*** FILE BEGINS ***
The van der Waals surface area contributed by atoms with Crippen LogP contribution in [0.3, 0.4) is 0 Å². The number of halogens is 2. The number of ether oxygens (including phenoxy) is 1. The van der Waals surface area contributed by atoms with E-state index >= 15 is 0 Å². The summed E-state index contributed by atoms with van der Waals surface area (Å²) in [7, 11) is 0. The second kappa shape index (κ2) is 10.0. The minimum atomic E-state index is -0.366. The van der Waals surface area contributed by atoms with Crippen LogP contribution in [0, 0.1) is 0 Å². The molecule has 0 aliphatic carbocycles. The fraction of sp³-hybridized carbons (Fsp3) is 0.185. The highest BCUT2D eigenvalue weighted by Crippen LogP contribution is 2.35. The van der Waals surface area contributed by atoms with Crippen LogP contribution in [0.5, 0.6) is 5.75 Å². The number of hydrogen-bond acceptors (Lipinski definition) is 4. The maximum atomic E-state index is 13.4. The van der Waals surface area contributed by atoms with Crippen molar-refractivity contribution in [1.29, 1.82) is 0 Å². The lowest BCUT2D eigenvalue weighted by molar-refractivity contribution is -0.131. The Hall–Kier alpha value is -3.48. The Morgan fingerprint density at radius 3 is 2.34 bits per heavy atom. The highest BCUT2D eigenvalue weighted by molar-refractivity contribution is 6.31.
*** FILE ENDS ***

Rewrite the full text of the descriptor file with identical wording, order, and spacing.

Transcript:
The van der Waals surface area contributed by atoms with Crippen LogP contribution in [0.3, 0.4) is 0 Å². The number of halogens is 2. The number of ether oxygens (including phenoxy) is 1. The van der Waals surface area contributed by atoms with E-state index >= 15 is 0 Å². The summed E-state index contributed by atoms with van der Waals surface area (Å²) in [7, 11) is 0. The second kappa shape index (κ2) is 10.0. The minimum atomic E-state index is -0.366. The van der Waals surface area contributed by atoms with Crippen LogP contribution in [0, 0.1) is 0 Å². The molecule has 0 aliphatic carbocycles. The fraction of sp³-hybridized carbons (Fsp3) is 0.185. The highest BCUT2D eigenvalue weighted by Crippen LogP contribution is 2.35. The van der Waals surface area contributed by atoms with Crippen LogP contribution in [0.5, 0.6) is 5.75 Å². The number of hydrogen-bond acceptors (Lipinski definition) is 4. The maximum atomic E-state index is 13.4. The van der Waals surface area contributed by atoms with Crippen molar-refractivity contribution in [1.29, 1.82) is 0 Å². The lowest BCUT2D eigenvalue weighted by molar-refractivity contribution is -0.131. The Hall–Kier alpha value is -3.48. The Morgan fingerprint density at radius 3 is 2.34 bits per heavy atom. The highest BCUT2D eigenvalue weighted by molar-refractivity contribution is 6.31.